Yess's resignation was accompanied by the usual political infighting. But the principle ought to be of interest to anyone concerned with America's future. Both Democrats and Republicans in Ulster County are committed to spending $100 million (not counting interest on the loan, which could amount to another $100 million) after twenty years of Ulster County's growth being one third of the national average. New York is experiencing an exodus of young and hardworking taxpayers because of liberal taxation, and neither party senses a problem.
The Golden Hill facility is an example of the age-old American phenomenon of special interest politics. Both parties have pet causes. The Democrats have George Soros, the Trial Lawyers Association, the National Lawyers' Guild, and NYSUT, while the Republicans have Halliburton. So it is at the county level. Both parties have friends in the construction industry, in labor unions, and in the grant seeking business.
Both the Ulster County Law Enforcement Center--the county jail--and the Golden Hill facility benefit special interests. Making matters worse is the absence of a serious press or media (other than The Lincoln Eagle) that employ journalists who are capable of analysis without ideology or being embedded in the special interests concerning which they are supposed to be reporting.
Back in the day of the Second Bank of the United States, the precursor of today's Federal Reserve Bank, Whig politicians were on the Bank's payroll until Andrew Jackson, the equivalent of today's Ron Paul, abolished the bank and set the stage for the greatest economic expansion in world history. After the Civil War, Standard Oil captured a number of state legislators, much as Bruce Ratner and The New York Times recently utilized New York State's Empire State Development Corporation to evict law-abiding property owners for Ratner's and The Times's benefit.
In the 19th century the nation's shared belief in limited government restrained lobbying. Because Americans believed in limited government, corrupt city governments in places like New York and Minneapolis, and the corrupt federal government, could do limited damage. In those days the corruption in New York was due to the Democrats, but the corruption in the federal customs houses was due to Republicans.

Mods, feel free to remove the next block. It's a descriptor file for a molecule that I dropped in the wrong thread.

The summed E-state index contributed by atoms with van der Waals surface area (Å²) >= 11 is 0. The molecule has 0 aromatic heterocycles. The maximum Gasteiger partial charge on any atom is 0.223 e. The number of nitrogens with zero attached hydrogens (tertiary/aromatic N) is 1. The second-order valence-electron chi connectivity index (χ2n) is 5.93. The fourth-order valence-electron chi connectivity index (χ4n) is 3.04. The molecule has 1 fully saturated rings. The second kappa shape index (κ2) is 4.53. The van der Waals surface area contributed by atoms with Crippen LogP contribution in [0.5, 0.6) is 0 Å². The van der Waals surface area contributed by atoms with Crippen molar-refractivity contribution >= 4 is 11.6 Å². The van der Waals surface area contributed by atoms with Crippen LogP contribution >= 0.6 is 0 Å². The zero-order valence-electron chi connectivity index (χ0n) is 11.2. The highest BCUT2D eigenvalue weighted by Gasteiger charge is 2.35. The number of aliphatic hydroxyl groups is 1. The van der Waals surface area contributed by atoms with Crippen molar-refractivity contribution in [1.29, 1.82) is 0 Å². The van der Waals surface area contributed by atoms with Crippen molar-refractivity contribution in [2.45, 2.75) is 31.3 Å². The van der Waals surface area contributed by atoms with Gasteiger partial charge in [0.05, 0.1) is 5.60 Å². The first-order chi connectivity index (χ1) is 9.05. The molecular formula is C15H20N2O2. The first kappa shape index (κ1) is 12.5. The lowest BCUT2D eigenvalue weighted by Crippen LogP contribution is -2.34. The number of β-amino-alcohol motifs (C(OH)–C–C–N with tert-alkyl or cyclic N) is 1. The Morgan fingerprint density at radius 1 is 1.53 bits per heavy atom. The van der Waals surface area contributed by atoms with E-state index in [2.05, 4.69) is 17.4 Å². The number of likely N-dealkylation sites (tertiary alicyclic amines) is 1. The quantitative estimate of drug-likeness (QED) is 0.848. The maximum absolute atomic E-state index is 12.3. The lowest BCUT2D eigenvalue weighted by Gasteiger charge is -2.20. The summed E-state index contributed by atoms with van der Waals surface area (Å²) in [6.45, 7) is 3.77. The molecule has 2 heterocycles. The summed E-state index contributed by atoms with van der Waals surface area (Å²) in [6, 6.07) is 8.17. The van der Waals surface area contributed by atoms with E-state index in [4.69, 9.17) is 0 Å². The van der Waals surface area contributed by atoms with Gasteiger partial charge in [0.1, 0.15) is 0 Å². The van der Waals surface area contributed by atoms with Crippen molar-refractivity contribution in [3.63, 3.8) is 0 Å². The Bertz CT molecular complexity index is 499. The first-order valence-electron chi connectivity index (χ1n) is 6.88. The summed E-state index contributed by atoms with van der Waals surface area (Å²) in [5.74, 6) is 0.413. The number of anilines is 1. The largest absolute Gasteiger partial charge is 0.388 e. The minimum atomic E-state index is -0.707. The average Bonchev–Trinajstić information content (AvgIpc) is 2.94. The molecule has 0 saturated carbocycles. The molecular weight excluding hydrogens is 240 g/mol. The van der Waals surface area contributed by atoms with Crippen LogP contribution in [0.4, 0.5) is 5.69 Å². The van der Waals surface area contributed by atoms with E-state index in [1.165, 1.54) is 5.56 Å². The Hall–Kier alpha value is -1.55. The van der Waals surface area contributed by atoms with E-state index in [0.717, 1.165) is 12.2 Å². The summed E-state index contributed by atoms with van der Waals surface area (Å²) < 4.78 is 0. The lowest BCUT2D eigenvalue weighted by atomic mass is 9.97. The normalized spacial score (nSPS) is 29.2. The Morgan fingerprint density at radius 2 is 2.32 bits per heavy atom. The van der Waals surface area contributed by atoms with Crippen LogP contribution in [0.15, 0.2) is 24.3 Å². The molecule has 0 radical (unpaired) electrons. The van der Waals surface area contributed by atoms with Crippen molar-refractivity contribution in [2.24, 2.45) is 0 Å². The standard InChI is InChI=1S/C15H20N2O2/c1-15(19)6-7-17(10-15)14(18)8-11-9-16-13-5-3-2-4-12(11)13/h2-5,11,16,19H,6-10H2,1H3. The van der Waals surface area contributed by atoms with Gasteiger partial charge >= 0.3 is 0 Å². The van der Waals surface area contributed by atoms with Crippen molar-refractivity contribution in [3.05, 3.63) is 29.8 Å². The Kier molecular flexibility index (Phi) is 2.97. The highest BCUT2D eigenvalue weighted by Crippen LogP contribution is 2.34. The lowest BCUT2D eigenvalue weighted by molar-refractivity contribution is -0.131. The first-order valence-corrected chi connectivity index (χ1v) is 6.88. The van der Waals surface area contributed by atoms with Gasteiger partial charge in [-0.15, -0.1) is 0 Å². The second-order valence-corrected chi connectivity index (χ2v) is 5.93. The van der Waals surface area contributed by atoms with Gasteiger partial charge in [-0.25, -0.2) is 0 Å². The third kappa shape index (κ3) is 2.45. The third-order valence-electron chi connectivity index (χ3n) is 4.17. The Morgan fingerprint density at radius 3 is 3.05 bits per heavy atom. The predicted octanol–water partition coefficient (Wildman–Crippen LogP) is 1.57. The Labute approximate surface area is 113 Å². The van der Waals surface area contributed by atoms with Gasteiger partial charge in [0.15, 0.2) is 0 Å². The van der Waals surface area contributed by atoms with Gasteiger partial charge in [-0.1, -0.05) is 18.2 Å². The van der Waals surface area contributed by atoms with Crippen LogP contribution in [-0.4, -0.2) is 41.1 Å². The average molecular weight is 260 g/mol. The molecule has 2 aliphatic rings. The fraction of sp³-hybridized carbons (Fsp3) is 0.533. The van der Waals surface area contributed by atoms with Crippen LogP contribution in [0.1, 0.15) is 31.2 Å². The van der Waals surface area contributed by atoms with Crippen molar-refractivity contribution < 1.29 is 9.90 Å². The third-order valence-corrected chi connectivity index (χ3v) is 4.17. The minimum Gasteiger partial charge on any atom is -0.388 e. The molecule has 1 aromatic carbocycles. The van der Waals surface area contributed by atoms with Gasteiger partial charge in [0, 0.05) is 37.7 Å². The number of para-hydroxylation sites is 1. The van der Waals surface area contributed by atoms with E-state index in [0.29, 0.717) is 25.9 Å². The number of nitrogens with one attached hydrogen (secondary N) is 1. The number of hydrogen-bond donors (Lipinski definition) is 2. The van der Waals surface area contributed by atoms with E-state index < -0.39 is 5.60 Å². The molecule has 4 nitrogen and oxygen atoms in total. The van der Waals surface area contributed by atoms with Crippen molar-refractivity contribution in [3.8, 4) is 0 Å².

The limits on corruption changed with Theodore Roosevelt's election in 1904. TR, a Republican, strongly believed in expansion of government. Many of his ideas were copied during the 1930s and later. TR was brighter than his more famous cousin Franklin Delano Roosevelt. By the 1930s both parties had adopted variants of the Progressivism that TR had adapted from Herbert Croly's Promise of American Life. The GOP, inspired by President William Howard Taft, whom TR detested after Taft's first term, favored less regulation and opposed welfare; the Democrats, inspired by FDR, favored more regulation and a greater degree of help to the poor. Both parties favored subsidies to the wealthy. On balance, the Democrats favored greater subsidies to both the very poor and the very rich than did Republicans, but it is difficult to generalize. Both parties changed from their Jacksonian origins to the Progressivism of Roosevelt, Taft and Woodrow Wilson.
Americans who still believe in the ideas that built America--limited government, hard work, innovation and individualism--have no representative in Ulster County, in New York State, or nationally. The Republicans and Democrats are both Progressive. That is, Yess is only half right about Republican principles. The liberty Republicans, led by Ron Paul and former New Mexico governor Gary Johnson, are one remnant of the Jacksonian Democrats. The rest of the GOP is comprised of Progressives and, perhaps more commonly, self-interested hacks. There is a smaller remnant of Jacksonian Democrats within a Democratic Party which is dominated by left-wing Progressives and, just like the Republicans, self-interested hacks.
Until recently, Americans could afford to be complacent. Politicians are politicians, many have reasoned, and you can't fight city hall. But politics has become intrusive; government is ending the American way of life. Unless the silent majority begins to take an interest, America as you once knew it will end.
-Quintuple the nation's money supply and hand the printed money to commercial banks and stock brokers
-Legalize unconstitutional searches and seizures
-Borrow nearly a trillion dollars and give it out to politically connected friends
-Declare morality to be dead and then claim that on moral grounds they have the right to tell Americans what to eat.